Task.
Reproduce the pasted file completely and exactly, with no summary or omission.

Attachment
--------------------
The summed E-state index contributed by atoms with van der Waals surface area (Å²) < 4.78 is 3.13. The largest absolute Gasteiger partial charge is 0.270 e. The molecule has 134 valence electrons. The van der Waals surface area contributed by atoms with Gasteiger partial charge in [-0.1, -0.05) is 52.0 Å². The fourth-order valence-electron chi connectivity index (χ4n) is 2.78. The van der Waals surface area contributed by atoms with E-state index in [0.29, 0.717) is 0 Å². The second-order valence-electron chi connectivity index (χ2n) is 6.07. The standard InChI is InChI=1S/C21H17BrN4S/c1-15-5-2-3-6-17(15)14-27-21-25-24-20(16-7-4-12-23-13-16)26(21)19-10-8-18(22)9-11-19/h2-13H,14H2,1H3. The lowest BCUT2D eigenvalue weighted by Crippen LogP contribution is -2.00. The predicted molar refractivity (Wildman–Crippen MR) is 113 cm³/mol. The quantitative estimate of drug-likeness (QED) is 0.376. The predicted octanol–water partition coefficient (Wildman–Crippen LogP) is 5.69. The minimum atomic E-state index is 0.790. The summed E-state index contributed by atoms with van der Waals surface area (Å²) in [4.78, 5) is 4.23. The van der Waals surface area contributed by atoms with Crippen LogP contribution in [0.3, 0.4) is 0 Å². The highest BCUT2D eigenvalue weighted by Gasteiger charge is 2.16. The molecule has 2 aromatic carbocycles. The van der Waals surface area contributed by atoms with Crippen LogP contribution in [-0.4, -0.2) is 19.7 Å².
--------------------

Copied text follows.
The summed E-state index contributed by atoms with van der Waals surface area (Å²) < 4.78 is 3.13. The largest absolute Gasteiger partial charge is 0.270 e. The molecule has 134 valence electrons. The van der Waals surface area contributed by atoms with Gasteiger partial charge in [-0.1, -0.05) is 52.0 Å². The fourth-order valence-electron chi connectivity index (χ4n) is 2.78. The van der Waals surface area contributed by atoms with E-state index in [0.29, 0.717) is 0 Å². The second-order valence-electron chi connectivity index (χ2n) is 6.07. The standard InChI is InChI=1S/C21H17BrN4S/c1-15-5-2-3-6-17(15)14-27-21-25-24-20(16-7-4-12-23-13-16)26(21)19-10-8-18(22)9-11-19/h2-13H,14H2,1H3. The lowest BCUT2D eigenvalue weighted by Crippen LogP contribution is -2.00. The predicted molar refractivity (Wildman–Crippen MR) is 113 cm³/mol. The quantitative estimate of drug-likeness (QED) is 0.376. The predicted octanol–water partition coefficient (Wildman–Crippen LogP) is 5.69. The minimum atomic E-state index is 0.790. The summed E-state index contributed by atoms with van der Waals surface area (Å²) in [4.78, 5) is 4.23. The van der Waals surface area contributed by atoms with Crippen LogP contribution in [0.3, 0.4) is 0 Å². The highest BCUT2D eigenvalue weighted by Gasteiger charge is 2.16. The molecule has 2 aromatic carbocycles. The van der Waals surface area contributed by atoms with Crippen LogP contribution in [-0.4, -0.2) is 19.7 Å².